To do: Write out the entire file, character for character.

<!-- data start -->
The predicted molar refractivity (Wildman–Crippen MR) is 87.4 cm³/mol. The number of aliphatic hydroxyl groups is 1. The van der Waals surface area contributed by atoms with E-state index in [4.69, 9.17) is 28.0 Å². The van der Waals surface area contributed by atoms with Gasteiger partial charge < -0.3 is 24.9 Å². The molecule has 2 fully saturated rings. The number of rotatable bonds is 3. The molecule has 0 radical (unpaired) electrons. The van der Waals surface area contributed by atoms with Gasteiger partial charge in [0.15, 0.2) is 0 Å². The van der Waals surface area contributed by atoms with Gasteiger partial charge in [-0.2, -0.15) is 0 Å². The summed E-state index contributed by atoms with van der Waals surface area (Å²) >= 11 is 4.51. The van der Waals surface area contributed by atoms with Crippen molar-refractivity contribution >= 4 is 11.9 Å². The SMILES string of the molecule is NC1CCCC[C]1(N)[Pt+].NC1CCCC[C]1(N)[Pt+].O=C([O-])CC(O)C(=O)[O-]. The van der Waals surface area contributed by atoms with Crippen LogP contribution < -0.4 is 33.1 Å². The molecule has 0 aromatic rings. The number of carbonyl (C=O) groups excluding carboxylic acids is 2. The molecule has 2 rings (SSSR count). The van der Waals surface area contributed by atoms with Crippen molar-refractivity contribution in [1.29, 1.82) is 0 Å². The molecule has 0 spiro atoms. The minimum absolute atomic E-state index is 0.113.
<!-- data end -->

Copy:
The predicted molar refractivity (Wildman–Crippen MR) is 87.4 cm³/mol. The number of aliphatic hydroxyl groups is 1. The van der Waals surface area contributed by atoms with E-state index in [4.69, 9.17) is 28.0 Å². The van der Waals surface area contributed by atoms with Gasteiger partial charge < -0.3 is 24.9 Å². The molecule has 2 fully saturated rings. The number of rotatable bonds is 3. The molecule has 0 radical (unpaired) electrons. The van der Waals surface area contributed by atoms with Gasteiger partial charge in [0.15, 0.2) is 0 Å². The van der Waals surface area contributed by atoms with Gasteiger partial charge in [-0.2, -0.15) is 0 Å². The summed E-state index contributed by atoms with van der Waals surface area (Å²) >= 11 is 4.51. The van der Waals surface area contributed by atoms with Crippen molar-refractivity contribution >= 4 is 11.9 Å². The SMILES string of the molecule is NC1CCCC[C]1(N)[Pt+].NC1CCCC[C]1(N)[Pt+].O=C([O-])CC(O)C(=O)[O-]. The van der Waals surface area contributed by atoms with Crippen LogP contribution < -0.4 is 33.1 Å². The molecule has 0 aromatic rings. The number of carbonyl (C=O) groups excluding carboxylic acids is 2. The molecule has 2 rings (SSSR count). The van der Waals surface area contributed by atoms with Crippen molar-refractivity contribution in [1.29, 1.82) is 0 Å². The molecule has 0 spiro atoms. The minimum absolute atomic E-state index is 0.113.